The U.S. presidential candidates have differing views on the energy industry, and the victor will likely have a major impact on energy policy over the next four years. That could create some distinct winners and losers in the sector. 

However, some energy stocks should win no matter who sits in the Oval Office over the next four years. We asked our energy contributors which ones they believe should thrive either way. They think Clearway Energy (CWEN -2.29%) (CWEN.A -2.02%), Equinor ASA (EQNR -0.11%), and Total (TTE 1.19%) will prosper no matter who is president, making them great buys ahead of the election.  

Oil pumps, a natural gas well, and solar panels with the sun setting in the background.

Image source: Getty Images.

Making the shift, slowly

Reuben Gregg Brewer (Total): It doesn't matter who the U.S. president is in 2021, the world is still going to be shifting away from carbon-based fuels and toward clean energy like solar and wind. It's a trend that's been going on for years, and one that will continue for decades to come. France's Total is an integrated energy giant that's looking to change along with the times.

The key, however, is that Total is in no great rush to get things done, noting that oil and natural gas are likely to remain key pieces of the global energy picture for a long time yet. Total is planning to use that fact to its advantage, steadily building a clean energy/electricity business on the foundation of its historical strength in carbon-based fuels. Along the way it intends to upgrade its oil and gas portfolio to ensure it has top-quality assets that can compete even as other energy sources expand their share of the energy pie.    

Meanwhile, investors can collect a fat 9% yield from a company that has made clear that it intends to support the dividend so long as oil remains around $40 per barrel. That's roughly where it sits today, but Total expects future demand and currently dropping supply to be supportive of higher prices over the long term. Yes, there are risks here. But Total's slow transition plan looks like a good choice as it seeks to change with the times. And that's true no matter who wins in November.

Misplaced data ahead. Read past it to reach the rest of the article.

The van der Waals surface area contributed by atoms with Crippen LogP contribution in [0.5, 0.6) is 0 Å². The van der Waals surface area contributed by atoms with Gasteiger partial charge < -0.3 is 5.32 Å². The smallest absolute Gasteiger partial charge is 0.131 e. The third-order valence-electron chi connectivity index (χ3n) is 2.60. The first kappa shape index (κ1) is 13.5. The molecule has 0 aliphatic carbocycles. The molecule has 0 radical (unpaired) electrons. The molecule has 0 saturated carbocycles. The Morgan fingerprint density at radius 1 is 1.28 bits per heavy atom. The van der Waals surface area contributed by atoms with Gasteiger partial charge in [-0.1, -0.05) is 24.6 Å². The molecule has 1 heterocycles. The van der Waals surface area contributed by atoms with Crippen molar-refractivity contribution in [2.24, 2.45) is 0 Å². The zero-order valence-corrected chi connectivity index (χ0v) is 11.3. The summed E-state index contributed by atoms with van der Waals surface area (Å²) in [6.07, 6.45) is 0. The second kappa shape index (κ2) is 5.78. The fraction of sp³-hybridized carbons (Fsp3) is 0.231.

A transformation in the making

Daniel Foelber (Equinor ASA): Far removed from U.S. political passions is Norway's energy giant, Equinor. The company has been extracting oil and gas out of the North Sea for decades, but its future could resemble something entirely different.

Like other energy stocks, Equinor's business is struggling to make ends meet as lower oil and gas prices have crippled its short-term earnings -- so much so that there's reason to suggest this oil giant wants to turn into a renewable energy stock.

EQNR Net Income (Quarterly) Chart

EQNR Net Income (Quarterly) data by YCharts

Lower earnings, combined with the fact that management believes the company's North Sea reserves will become unprofitable by around 2030, have accelerated its push toward offshore wind. In a few weeks, Anders Opedal will take the helm as the company's new CEO and attempt to grow its renewable portfolio by 10-fold from its present capacity of 0.5 GW to between 4 GW and 6 GW by 2026. Equinor then expects to have 12 GW to 16 GW of renewable capacity by 2035. 

Equinor's 8.6 GW of active and planned offshore wind projects suggests that the company could become the world's leading offshore wind energy operator. To do that, Equinor will begin ramping up its renewable spending from $0.5 billion to $1 billion in 2020 and 2021, to $2 billion to $3 billion as early as 2022. 

Equinor's recent dividend cut and 5-year low revenue could mean short-term volatility for investors. But Equinor's long-term future looks bright given management's dedication to its renewable future, its existing project portfolio, and its first-mover advantage into offshore wind energy. Equinor's best guess is that it will be able to generate between 6% and 10% of unlevered project returns from its offshore wind investments. 

Clean energy is the future

Matt DiLallo (Clearway Energy): Clean energy producer Clearway Energy has thrived under the Trump administration. Overall, it has generated a nearly 130% total return since election night, blowing past the S&P 500's almost 75% total return. That outperformance seems likely to continue no matter who wins the White House this November.

Powering that view is the company's increasingly visible growth plan. Thanks to its relationships with a leading private equity fund and a renewable energy project developer, it has an extensive pipeline of investment opportunities. It has already secured several wind power acquisitions and has received offers to invest in another wind project and purchase additional interests in a solar energy project. This visible growth leads Clearway to believe its surging cash flow can support an 8% increase in its 4.3%-yielding dividend next year.

The company is also exploring opportunities to co-invest in a large portfolio of renewable energy projects and participate in new natural gas-related development projects. Because of that, it should have the power to grow its cash flow to support dividend increases of 5% to 8% per year for the foreseeable future.  

Meanwhile, there's upside to that growth potential if Joe Biden wins the presidency, given his more renewable-focused stance. If his administration incentivizes more investment in clean energy, Clearway could grow its cash flow and dividend at an even faster pace, potentially powering even higher total returns.